Senator Dirksen. Using the word ``their'' you really limit this, don't you, to their flags?

Secretary Rusk. Yes, in that particular phrase. But the second phrase ``to cooperate among themselves and to join with others in seeking general recognition of this right'' broadens it somewhat.

Senator Dirksen. That is all.

Senator Sparkman. Senator Gore?

Secretary Rusk. Mr. Meeker, do you want to add anything?

Mr. Meeker. No.


Senator Gore. Mr. Chairman, well, I shall confine myself to a very brief statement.

I wish to commend the administration for its prudence and caution in this matter, but also its firmness, and to express appreciation for the close consultation with the Senate.

I would add one word of caution with respect to the use of the present tense which Senator Case suggested. If you speak in the future, you reserve the right to future assertion, you leave more options, more choices open.

The most encouraging thing you bring is, however secret it is, that there is close communication, mutual effort, on the part of the United States and the Soviet Union.

Secretary Rusk. Senator, I would like to emphasize the secrecy of that because that would disappear----

Senator Gore. Yes.

Secretary Rusk [continuing]. If from our sources this got to be known.

Senator Gore. I accept.

Now, my one question is: Since there is a possibility of a parallelism with respect to this gulf and this port and Haiphong, and since you report to us this does encompass a matter of major importance, a mutuality of effort to cool a dangerous situation in the Middle East, if that in any way could be coupled with a mutuality of effort in Southeast Asia. I do not wish to divert you particularly into that, but it seems to me that this might be a major break in cooperation between the two great powers. I would hope that we would not lose the opportunity, if such existed, in extending this cooperation to an effort of deescalation in the Far East.

Secretary Rusk. Senator, there is nothing we would like better.

I would doubt the wisdom of trying these two questions together organically, because it is hard enough to sort out conflicting interests in each question standing alone.

However, we are in pretty regular contact with the Soviet Union on Vietnam. I think the big problem there is that their influence in Hanoi does not put them in a position to negotiate seriously about it.

I do not believe Vietnam at this stage can be settled between Washington and Moscow because Moscow cannot deliver Hanoi. I think myself there is a basis for agreement between us and the Soviet Union on Vietnam, based upon our recognition of their stake in North Vietnam and their recognition of our stake in South Vietnam.

We have had many, many long discussions with the Soviet Union along these lines.

I would hope that given the parallel action that we and they showed during the India-Pakistan fighting and, indeed, at the Tashkent Conference, where we encouraged all three of them to go ahead with the Tashkent Conference, that if there could be some parallel action here this might encourage a little more parallel action on some other problem.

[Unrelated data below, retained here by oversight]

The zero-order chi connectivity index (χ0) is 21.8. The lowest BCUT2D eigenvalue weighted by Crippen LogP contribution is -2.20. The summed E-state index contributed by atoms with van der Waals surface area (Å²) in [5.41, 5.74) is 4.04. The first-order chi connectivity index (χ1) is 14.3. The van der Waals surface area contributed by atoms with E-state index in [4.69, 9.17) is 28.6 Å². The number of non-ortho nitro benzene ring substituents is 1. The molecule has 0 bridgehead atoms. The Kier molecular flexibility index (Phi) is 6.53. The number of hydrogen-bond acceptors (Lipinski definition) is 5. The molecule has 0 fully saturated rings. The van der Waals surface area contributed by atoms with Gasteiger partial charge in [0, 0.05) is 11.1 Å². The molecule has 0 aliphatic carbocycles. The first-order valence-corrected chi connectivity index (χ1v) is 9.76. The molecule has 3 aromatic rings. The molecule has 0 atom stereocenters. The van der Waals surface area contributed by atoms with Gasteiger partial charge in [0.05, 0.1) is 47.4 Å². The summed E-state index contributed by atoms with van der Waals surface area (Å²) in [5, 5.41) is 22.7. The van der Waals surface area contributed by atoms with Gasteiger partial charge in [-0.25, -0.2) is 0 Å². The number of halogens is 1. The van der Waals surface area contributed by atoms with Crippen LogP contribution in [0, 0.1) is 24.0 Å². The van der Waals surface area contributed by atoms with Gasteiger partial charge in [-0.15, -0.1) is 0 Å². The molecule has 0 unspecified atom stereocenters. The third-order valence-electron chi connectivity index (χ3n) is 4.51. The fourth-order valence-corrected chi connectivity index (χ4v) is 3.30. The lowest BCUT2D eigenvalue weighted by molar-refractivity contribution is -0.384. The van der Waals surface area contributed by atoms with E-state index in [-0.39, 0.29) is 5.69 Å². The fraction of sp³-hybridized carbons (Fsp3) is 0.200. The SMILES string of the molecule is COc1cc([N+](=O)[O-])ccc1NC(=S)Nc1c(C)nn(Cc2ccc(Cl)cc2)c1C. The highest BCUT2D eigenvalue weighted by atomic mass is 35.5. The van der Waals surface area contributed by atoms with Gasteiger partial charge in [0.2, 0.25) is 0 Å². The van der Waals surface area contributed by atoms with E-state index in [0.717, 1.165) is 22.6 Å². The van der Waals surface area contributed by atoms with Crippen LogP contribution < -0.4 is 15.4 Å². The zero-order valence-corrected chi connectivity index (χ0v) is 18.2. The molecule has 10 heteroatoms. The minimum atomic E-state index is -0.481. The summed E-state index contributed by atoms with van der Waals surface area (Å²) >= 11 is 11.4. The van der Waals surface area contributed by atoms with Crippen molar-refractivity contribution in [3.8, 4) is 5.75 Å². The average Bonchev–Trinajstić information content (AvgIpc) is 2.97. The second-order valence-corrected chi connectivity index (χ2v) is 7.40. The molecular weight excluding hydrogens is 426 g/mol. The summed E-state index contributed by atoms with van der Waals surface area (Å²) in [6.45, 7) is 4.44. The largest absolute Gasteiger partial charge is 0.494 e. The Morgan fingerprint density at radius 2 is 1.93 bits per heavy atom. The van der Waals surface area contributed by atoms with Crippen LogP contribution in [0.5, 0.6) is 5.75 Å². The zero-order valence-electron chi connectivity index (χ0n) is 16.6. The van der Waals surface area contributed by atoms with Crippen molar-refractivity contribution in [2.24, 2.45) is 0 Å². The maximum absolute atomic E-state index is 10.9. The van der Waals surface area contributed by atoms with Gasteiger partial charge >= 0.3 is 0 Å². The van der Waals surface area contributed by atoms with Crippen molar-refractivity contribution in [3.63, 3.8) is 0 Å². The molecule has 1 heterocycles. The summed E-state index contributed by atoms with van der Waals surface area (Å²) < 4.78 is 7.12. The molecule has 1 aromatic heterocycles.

Senator Gore. The whole purpose of my question was to entertain such a hope.

Senator Sparkman. Senator Smith?

Senator Smith. Yes Mr. Chairman.


Mr. Secretary, Nasser has been quoted as saying that the strait, the entrance of the strait or the gulf, I do not recall which, was mined. You referred to continuing shipping. How can shipping be continued if the mining has taken place without a lot of trouble?

Secretary Rusk. Well, we doubt very much--and the Secretary might wish to comment on this--would you comment and take that one, Bob?

Secretary McNamara. Yes. We have no indication that they have mined the strait itself. As a matter of fact, we have some indication that they have not. They may have mined in a defensive way the entrances to their own naval facilities near the strait. We think that is what he might have alluded to.

But the mining of the strait itself would be extremely difficult because it is very deep, some 900 feet deep, and the current passing through it is quite swift. We doubt that he has the capability to mine waters of that kind.

We have no evidence he has. There have been a number of ships that have passed through since he was alleged to have made that statement, and it is our firm conclusion that the strait is not mined as of today.

Secretary Rusk. Apparently shipping goes through normally to the Jordanian port of Aqaba through the strait, so it is unlikely that the strait itself is mined in a way that would close it.


Senator Smith. One other question, Mr. Secretary. On what authority were the U.N. troops or forces withdrawn?

Secretary Rusk. The Secretary General felt on the basis of legal advice he had from his own Secretariat that he, as Secretary General, had authority to withdraw those forces basically on the ground; that the forces were there with the consent of Egypt, and if Egypt, as a sovereign country, withdrew that consent, the forces had no right to be there.

Now, we might not have contested the right which might have existed at the end of the day, but we did think that the Secretary General would have been much wiser, indeed had an obligation, to consult the General Assembly or the Security Council before taking that action, because the force was established by the General Assembly.

But he used that. He exercised what he considered to be the executive and the legal power of the Secretary General as sort of the commander-in-chief of the U.N. forces.

Senator Smith. Have we protested?

Secretary Rusk. Yes, indeed we have, very strongly, both publicly and privately. The President's statement on May 23 said that we were dismayed about that action.

Senator Smith. Could he return the U.N. to that area then without action by Colonel Nasser?